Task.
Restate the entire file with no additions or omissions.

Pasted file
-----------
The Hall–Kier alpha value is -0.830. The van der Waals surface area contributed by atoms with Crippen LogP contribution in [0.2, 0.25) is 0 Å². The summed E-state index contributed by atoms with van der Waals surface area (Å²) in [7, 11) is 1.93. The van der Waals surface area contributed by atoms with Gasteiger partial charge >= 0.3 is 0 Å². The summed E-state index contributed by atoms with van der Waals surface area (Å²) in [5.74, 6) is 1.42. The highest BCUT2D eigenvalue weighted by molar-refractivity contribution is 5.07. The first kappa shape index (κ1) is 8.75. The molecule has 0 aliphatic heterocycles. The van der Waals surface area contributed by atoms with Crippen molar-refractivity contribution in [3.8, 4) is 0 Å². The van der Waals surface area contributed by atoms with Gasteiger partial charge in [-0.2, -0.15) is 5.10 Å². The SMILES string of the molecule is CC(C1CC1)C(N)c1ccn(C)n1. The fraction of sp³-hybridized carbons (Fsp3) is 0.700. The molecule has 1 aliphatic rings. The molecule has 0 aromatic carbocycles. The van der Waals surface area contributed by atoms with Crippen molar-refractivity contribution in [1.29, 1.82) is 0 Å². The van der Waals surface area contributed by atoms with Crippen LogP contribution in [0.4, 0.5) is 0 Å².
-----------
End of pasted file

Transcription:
The Hall–Kier alpha value is -0.830. The van der Waals surface area contributed by atoms with Crippen LogP contribution in [0.2, 0.25) is 0 Å². The summed E-state index contributed by atoms with van der Waals surface area (Å²) in [7, 11) is 1.93. The van der Waals surface area contributed by atoms with Gasteiger partial charge >= 0.3 is 0 Å². The summed E-state index contributed by atoms with van der Waals surface area (Å²) in [5.74, 6) is 1.42. The highest BCUT2D eigenvalue weighted by molar-refractivity contribution is 5.07. The first kappa shape index (κ1) is 8.75. The molecule has 0 aliphatic heterocycles. The van der Waals surface area contributed by atoms with Crippen molar-refractivity contribution in [3.8, 4) is 0 Å². The van der Waals surface area contributed by atoms with Gasteiger partial charge in [-0.2, -0.15) is 5.10 Å². The SMILES string of the molecule is CC(C1CC1)C(N)c1ccn(C)n1. The fraction of sp³-hybridized carbons (Fsp3) is 0.700. The molecule has 1 aliphatic rings. The molecule has 0 aromatic carbocycles. The van der Waals surface area contributed by atoms with Crippen molar-refractivity contribution in [1.29, 1.82) is 0 Å². The van der Waals surface area contributed by atoms with Crippen LogP contribution in [0.4, 0.5) is 0 Å².